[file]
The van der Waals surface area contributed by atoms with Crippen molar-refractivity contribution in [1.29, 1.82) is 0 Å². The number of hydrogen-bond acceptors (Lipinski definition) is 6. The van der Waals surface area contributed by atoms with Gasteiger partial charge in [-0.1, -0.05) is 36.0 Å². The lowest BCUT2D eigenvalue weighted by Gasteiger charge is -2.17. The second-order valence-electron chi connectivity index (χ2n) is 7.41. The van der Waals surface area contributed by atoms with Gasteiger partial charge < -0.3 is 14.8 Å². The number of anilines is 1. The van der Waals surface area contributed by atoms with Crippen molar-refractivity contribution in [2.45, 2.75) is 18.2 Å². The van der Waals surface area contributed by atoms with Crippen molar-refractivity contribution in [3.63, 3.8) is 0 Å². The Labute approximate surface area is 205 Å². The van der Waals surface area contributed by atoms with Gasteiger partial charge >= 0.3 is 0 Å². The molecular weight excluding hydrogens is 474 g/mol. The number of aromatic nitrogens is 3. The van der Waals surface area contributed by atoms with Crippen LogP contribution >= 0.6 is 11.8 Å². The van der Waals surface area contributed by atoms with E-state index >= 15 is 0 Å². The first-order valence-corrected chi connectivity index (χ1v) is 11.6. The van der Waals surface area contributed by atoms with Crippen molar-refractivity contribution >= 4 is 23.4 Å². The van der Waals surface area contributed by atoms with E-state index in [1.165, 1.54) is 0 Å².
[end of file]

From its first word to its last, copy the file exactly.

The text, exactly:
The van der Waals surface area contributed by atoms with Crippen molar-refractivity contribution in [1.29, 1.82) is 0 Å². The number of hydrogen-bond acceptors (Lipinski definition) is 6. The van der Waals surface area contributed by atoms with Gasteiger partial charge in [-0.1, -0.05) is 36.0 Å². The lowest BCUT2D eigenvalue weighted by Gasteiger charge is -2.17. The second-order valence-electron chi connectivity index (χ2n) is 7.41. The van der Waals surface area contributed by atoms with Gasteiger partial charge < -0.3 is 14.8 Å². The number of anilines is 1. The van der Waals surface area contributed by atoms with Crippen molar-refractivity contribution in [2.45, 2.75) is 18.2 Å². The van der Waals surface area contributed by atoms with Crippen molar-refractivity contribution in [3.63, 3.8) is 0 Å². The Labute approximate surface area is 205 Å². The van der Waals surface area contributed by atoms with Gasteiger partial charge >= 0.3 is 0 Å². The molecular weight excluding hydrogens is 474 g/mol. The number of aromatic nitrogens is 3. The van der Waals surface area contributed by atoms with Crippen LogP contribution >= 0.6 is 11.8 Å². The van der Waals surface area contributed by atoms with E-state index >= 15 is 0 Å². The first-order valence-corrected chi connectivity index (χ1v) is 11.6. The van der Waals surface area contributed by atoms with Crippen molar-refractivity contribution >= 4 is 23.4 Å². The van der Waals surface area contributed by atoms with E-state index in [1.165, 1.54) is 0 Å².